Here’s just a taste of what the others did…
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4pm it was back to the workrooms to pack and clean up then it was off to the Gala Dinner.

All in all…. this week has been not only Simply Special as the theme stated…
it was Simply Spectacular!

Next Summer School – Leeds in 2019

Posted by: bschutzgruber | August 18, 2017

AGWSD Summer School – Day 3 and 4

Day 3 Wednesday
Today we moved onto weaving with rush.

Averil brought both chair rush and Portuguese salt rush.  I’ve worked with the chair rush before so gave the salt rush a go in making a three strand braid Perigord basket. I have to say learning how to braid sideways took me MULTIPLE tries before I could get the hang of it!!

  

Wednesday is a half day in the workrooms to give everyone a mid week break. I chose to spend the afternoon on the two stop ‘field trip’.

The first stop was the Bombay Sapphire Distillery in Laverstoke. I have been on brewery tours before but this was the first distillery tour and found the process very interesting.  The green/glass houses are a work of art as well as the distilling chambers.

  

Plus we got a cocktail at the end of the tour!

The second stop was the Whitchurch Silk Mill. It is still a working mill and produces exquisite silk cloth

and the AGWSD currently has an exhibit there.

The evening was the informal Fashion Show/Tell where anyone who wishes can ‘strut their stuff and  walk the cat walk’.

I brought my felt apron and a felt parasol

  

  

and closed out the evening with a storytelling performance. This group is one of THE BEST audiences a storyteller could ask for!!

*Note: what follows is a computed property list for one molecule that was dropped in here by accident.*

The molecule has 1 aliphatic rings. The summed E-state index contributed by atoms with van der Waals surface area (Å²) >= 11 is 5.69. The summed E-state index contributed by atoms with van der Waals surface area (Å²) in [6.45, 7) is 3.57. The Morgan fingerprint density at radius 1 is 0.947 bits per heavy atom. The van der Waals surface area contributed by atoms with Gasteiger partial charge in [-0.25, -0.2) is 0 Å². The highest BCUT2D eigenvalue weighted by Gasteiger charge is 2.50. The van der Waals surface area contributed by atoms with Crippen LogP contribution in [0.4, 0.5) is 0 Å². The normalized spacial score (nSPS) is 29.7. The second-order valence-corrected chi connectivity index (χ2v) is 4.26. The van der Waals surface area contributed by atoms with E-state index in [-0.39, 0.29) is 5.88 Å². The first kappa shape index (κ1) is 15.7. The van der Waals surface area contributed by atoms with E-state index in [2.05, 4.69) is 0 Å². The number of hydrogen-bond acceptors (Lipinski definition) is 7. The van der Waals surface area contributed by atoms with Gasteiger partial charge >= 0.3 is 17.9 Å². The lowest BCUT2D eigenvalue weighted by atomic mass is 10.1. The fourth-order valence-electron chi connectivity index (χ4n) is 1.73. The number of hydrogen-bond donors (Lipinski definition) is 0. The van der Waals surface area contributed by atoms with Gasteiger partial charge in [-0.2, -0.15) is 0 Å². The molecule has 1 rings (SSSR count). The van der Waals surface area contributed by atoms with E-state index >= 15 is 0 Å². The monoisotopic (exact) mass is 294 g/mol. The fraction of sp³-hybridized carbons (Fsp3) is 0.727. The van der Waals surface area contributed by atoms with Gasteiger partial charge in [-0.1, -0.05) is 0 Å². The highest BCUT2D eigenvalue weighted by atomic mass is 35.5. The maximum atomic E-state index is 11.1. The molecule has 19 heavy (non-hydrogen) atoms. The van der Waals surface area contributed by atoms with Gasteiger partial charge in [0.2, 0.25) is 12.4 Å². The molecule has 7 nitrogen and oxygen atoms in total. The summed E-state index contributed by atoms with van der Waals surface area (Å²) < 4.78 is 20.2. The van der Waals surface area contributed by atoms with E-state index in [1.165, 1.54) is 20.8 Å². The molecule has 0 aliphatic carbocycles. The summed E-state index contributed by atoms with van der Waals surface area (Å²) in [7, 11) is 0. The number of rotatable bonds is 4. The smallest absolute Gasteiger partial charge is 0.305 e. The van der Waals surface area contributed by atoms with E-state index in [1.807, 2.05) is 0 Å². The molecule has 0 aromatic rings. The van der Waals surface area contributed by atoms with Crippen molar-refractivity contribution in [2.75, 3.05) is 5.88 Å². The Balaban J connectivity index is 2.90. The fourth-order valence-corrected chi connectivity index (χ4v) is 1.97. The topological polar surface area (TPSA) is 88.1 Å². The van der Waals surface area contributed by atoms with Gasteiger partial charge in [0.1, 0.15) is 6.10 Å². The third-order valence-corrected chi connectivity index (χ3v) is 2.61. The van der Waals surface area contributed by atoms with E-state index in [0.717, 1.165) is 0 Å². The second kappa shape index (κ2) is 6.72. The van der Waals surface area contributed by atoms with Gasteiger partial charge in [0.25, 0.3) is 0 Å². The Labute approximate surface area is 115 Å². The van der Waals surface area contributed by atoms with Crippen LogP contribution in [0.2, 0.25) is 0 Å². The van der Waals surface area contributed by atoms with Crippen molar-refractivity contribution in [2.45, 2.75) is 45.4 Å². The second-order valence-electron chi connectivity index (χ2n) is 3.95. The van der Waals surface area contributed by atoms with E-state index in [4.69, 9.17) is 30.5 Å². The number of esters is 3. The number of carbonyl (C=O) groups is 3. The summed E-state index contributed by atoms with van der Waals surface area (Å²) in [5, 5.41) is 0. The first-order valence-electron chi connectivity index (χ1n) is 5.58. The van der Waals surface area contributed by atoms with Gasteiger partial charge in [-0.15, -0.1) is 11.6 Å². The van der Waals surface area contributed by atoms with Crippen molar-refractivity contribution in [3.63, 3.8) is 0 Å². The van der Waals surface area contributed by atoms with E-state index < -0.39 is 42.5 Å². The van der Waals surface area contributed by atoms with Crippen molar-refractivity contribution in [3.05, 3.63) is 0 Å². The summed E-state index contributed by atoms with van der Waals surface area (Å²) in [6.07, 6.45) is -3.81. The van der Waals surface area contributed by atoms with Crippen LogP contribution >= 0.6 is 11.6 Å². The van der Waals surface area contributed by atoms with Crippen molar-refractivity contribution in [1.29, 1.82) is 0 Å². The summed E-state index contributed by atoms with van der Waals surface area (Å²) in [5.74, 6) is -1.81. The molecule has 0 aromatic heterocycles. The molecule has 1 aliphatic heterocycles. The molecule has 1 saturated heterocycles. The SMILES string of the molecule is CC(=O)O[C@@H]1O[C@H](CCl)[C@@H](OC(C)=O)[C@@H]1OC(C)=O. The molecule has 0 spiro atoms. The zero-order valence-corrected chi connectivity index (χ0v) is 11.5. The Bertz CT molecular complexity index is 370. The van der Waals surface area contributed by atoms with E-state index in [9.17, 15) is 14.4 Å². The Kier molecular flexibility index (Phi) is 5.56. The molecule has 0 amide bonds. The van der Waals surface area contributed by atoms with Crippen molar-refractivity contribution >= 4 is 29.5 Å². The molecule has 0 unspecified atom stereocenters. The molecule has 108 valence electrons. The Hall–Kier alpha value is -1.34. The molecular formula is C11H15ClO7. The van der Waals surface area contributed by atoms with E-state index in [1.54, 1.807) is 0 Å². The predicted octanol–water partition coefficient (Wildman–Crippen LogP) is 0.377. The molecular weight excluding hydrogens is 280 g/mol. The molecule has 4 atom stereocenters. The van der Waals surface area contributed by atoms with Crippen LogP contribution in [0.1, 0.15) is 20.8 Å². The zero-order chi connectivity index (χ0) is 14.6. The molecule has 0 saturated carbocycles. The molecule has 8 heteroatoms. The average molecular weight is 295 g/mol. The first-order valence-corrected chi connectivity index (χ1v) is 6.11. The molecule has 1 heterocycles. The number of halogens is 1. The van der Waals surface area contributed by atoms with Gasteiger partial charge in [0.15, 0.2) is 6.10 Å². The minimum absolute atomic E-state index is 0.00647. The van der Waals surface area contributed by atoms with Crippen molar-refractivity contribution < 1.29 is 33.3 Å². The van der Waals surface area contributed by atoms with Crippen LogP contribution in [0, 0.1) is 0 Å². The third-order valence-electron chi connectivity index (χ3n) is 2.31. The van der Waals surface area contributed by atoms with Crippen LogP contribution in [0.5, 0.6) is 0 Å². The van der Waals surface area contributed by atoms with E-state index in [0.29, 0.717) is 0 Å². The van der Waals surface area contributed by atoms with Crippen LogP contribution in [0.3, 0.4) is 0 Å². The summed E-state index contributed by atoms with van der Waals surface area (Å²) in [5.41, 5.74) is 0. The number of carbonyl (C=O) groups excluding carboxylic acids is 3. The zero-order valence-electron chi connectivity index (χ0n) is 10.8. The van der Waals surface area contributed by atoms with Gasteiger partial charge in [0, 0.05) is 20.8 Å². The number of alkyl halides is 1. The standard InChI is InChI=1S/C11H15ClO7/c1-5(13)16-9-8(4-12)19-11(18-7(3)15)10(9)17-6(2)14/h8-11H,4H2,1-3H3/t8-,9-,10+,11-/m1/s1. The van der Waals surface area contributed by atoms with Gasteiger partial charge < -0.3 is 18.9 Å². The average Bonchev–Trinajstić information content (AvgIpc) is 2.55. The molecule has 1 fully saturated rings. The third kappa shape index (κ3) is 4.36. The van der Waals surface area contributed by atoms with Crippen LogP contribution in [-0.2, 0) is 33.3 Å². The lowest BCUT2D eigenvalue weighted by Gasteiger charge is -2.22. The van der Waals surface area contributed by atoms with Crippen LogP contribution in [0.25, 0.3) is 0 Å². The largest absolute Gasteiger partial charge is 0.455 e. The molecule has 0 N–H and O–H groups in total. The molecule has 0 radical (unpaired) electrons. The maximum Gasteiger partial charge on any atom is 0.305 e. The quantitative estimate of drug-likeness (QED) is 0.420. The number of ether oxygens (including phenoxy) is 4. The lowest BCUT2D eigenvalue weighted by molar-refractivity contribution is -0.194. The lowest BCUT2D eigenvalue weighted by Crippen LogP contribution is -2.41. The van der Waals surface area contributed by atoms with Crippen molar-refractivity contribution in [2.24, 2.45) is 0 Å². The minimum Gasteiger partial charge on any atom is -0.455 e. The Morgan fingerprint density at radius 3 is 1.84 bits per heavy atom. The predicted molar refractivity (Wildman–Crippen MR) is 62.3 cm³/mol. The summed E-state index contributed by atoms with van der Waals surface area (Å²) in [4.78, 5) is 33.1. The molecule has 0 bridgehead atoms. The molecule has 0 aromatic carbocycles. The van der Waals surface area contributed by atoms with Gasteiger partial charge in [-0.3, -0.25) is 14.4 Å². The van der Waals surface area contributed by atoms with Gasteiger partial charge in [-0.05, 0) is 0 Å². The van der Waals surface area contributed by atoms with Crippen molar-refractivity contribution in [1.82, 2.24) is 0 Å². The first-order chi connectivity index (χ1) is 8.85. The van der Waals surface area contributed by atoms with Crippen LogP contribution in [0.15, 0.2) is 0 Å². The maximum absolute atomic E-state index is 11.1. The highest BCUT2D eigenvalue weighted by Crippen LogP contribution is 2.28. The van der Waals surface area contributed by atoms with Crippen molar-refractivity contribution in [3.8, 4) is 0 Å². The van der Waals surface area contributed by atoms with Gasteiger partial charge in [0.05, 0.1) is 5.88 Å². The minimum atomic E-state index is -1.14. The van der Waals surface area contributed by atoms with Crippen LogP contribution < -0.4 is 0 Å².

Day 4
Today we tackled weaving a lace basket made with Japanese Shifu which is woven over a block.  Most of the morning was spent drawing the grid on our blocks of wood.

Getting base started took several tries as the actual weaving pattern made sense to me but it took me forever to figure out how to add in each new weaver. FINALLY I got it then it’s on to weaving the sides.

  

Late afternoon and evening I helped with the Silent Auction which raises funds for the Association’s different programs.  With 75 minutes to place bids on the different items it’s a bit of a madhouse!

Before

 

During

 

After

Then it was back to my room to continue working on my lace basket.  Because we have to continually add nails this is not a fast process so it was in the wee hours that my head finally hit the pillow but I am very pleased with how the basket has come along!

 

 

 

 

 

 

 

 

Posted by: bschutzgruber | August 16, 2017

AGWSD Summer School – Day 1 and 2

I’m taking the Soft Basketry course with Averil Otiv

Day 1
13 of us got settled into our classroom

and got a chance to see some of the baskets we might be making.

Today we would be working with two types of materials – paper and New Zealand flax to get a bit of introduction to basket making.

I was not familiar with the New Zealand flax but luckily there was on the campus so I could see what it looked like in its natural state.  The leaves Averil brought with her were about 3-5 ft long/tall.  We split the leaves into sections and began weaving.

It’s a very soft material and nice to work with.  Our end result was a New Zealand Friendship Flower.

The second project was weaving with paper.  We had painted the paper on both sides first thing so it would be dry and ready for use once we finished our NZ Friendship Flowers. We used a pasta cutter to slice strips for weaving.

  

I chose to make an 8 cornered basket which would have one color on the outside and another on the inside.

 

By the end of the day I had 4 of my 8 corners done. Since the next step involved cutting…. I did NOT take it back to my room work on it in the evening = best wait until the morning!